Redistricting efforts stymied in Pennsylvania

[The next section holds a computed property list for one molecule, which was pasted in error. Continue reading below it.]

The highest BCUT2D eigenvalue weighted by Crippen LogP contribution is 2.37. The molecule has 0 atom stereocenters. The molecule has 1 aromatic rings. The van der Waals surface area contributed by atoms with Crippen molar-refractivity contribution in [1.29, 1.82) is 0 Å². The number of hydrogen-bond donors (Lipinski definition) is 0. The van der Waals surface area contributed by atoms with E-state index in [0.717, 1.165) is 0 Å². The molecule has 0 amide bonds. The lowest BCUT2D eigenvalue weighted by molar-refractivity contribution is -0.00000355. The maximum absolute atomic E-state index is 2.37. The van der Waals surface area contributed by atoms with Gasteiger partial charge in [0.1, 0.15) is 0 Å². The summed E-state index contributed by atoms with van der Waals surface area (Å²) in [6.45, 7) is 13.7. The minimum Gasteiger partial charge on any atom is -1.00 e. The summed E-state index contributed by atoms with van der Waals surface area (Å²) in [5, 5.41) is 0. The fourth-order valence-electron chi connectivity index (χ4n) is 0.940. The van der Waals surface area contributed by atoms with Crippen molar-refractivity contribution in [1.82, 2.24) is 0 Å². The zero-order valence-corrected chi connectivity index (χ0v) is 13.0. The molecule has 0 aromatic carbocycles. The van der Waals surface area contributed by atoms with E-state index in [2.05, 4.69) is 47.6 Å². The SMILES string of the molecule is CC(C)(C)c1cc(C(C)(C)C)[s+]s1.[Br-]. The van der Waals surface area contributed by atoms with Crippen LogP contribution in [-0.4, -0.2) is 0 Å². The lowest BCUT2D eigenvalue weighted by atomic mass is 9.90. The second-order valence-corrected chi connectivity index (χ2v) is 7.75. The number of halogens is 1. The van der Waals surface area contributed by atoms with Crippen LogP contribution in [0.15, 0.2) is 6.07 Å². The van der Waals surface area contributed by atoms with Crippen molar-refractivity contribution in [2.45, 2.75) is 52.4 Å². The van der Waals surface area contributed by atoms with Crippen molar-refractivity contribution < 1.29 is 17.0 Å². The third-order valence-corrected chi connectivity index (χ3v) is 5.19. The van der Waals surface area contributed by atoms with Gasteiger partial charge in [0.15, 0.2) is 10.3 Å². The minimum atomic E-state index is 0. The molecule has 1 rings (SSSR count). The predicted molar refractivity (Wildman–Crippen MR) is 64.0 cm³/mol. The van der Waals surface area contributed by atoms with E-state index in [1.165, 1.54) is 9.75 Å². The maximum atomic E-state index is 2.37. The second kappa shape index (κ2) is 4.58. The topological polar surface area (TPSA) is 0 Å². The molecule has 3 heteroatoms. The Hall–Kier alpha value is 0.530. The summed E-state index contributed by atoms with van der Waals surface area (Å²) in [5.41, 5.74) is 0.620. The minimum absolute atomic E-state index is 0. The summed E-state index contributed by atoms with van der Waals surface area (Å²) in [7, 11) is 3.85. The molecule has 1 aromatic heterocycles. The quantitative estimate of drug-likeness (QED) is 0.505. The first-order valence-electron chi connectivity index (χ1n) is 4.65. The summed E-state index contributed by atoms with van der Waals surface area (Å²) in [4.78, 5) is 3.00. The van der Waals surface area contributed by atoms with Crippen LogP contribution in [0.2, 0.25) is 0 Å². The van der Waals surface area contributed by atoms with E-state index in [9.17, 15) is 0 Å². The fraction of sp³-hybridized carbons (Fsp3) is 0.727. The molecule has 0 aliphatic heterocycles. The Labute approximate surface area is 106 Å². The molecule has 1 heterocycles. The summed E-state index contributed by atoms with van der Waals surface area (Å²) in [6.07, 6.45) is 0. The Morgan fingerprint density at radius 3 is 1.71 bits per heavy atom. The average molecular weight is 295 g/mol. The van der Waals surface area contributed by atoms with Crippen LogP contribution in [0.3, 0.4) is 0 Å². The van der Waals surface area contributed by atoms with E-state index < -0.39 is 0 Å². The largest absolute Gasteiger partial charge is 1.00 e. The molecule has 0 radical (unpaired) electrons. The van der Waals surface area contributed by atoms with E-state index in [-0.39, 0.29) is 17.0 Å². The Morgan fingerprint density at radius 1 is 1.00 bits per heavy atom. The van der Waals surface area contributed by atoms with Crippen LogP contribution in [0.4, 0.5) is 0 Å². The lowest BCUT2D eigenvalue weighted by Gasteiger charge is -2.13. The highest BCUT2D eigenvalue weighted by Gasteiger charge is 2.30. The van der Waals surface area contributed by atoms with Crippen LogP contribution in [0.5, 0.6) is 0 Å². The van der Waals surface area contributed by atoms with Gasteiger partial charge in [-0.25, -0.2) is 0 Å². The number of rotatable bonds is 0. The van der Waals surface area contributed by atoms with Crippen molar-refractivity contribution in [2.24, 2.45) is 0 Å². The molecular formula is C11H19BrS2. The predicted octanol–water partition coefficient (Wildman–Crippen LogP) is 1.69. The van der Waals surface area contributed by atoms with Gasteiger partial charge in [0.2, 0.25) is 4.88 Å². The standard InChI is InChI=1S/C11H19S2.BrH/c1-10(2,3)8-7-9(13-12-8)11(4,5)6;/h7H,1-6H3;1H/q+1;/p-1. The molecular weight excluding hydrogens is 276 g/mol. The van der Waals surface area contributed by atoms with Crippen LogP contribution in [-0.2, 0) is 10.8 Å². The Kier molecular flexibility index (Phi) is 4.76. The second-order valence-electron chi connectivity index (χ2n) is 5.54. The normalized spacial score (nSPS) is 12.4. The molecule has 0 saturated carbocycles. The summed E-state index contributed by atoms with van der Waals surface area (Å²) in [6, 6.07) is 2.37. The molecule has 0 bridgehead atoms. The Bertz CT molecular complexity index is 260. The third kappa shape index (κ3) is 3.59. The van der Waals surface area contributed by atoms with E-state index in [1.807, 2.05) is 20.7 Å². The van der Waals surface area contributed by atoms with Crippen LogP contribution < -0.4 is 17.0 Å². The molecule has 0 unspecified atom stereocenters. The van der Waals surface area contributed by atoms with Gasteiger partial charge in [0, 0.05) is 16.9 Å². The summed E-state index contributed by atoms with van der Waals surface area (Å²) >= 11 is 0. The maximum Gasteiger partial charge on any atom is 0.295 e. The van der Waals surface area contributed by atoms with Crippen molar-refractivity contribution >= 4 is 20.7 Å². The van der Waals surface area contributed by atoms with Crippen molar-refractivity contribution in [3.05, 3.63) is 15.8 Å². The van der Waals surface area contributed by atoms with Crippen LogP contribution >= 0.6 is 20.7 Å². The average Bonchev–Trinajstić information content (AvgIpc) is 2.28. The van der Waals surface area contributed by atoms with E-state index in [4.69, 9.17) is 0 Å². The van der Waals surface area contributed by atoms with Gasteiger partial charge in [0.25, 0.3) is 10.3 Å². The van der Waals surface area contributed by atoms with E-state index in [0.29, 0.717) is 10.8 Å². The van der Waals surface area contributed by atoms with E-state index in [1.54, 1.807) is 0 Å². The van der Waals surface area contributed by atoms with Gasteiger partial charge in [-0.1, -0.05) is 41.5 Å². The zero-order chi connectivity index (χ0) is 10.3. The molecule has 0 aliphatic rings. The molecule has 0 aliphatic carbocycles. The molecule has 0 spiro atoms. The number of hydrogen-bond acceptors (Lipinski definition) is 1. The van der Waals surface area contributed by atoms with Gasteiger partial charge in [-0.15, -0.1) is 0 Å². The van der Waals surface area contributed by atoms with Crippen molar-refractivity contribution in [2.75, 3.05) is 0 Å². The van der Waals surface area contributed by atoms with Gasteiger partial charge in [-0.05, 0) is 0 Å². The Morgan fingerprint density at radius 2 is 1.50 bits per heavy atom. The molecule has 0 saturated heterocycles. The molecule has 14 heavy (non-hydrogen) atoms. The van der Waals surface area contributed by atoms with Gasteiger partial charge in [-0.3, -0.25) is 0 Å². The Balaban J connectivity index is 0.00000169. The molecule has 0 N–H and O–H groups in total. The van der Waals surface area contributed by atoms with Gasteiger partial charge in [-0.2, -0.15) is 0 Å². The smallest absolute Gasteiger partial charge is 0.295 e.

ST. MARYS – In a campaign stop in St. Marys this past Friday, Congressman Glenn Thompson, who is seeking re-election as representative for Pa.'s 5th District, spoke to supporters gathered at Gunner's Restaurant and asked for their vote. Thompson also discussed at Friday's event the expansion of his voter base as the result of recent redistricting, or reapportionment, of the Congressional 5th district by the state's legislative leaders in the Pa. House and Senate. Redistricting takes place every 10 years following the outcome of the Census. "I want to thank Representative Gabler...he and Senator Scarnati have been kind enough in the redistricting effort, they've downsized me. I've gone from 17 counties to 16 and we are no longer 22 percent of the land mass of the state, we're now 23 percent of the land mass of Pennsylvania," Thompson said."I think we also found you [Thompson] an additional, what, 45,000 constituents," Gabler said. Thompson added that the reapportioned district consists of 705,000 constituents as opposed to the previous 660,000. The Congressional reapportionment process differs from that of the state House and Senate, as Thompson explained, with a congressional reapportionment plan presented as legislation to be voted on by the state legislature. The recent congressional redistricting of the 5th District that Thompson discussed passed the Senate and was subsequently approved by the House on Dec. 20, 2011. While successful in the congressional redistricting effort like that of the congressional 5th District, as Thompson conveyed, state Republican leadership has been on the losing end of a reapportionment initiative to redraw Senate and state house District lines. Redrawn maps of House and Senate district lines, while initially approved by the Legislative Reapportionment Commission on Dec. 12, 2011, were met with numerous appeals, challenges, civil complaints, and subsequently declared invalid on Jan. 23 by a 4-3 margin in Pennsylvania's Supreme Court. "The state House and the state Senate seats, that is done by a five-person commission - two Republicans and two Democrats appointed by the leadership in Harrisburg, and one third party," Thompson said in describing the redistricting process for the Senate and state House. As he explained at Friday's event, regarding the stalled House and Senate redistricting effort, it was determined by Pennsylvania's Supreme Court that the "Democratic-led challenge had merit.""And now there's some discussion as opposed to using the new lines that are drawn. I think it is going to be the old lines we've had for the past 10 years," Thompson said, referring to the 2001 state legislative map which Senior U.S. District Judge R. Barclay Surrick said in a Feb. 8 ruling must be used in Pennsylvania's 2012 elections. The decision was coupled with Surrick's upholding of the State Supreme Court's initial ruling on the matter, citing the potential for confusion with redistricting as the election season is already under way. Pick up a copy of the Wednesday, Feb. 29, 2012 edition of The Ridgway Record for more.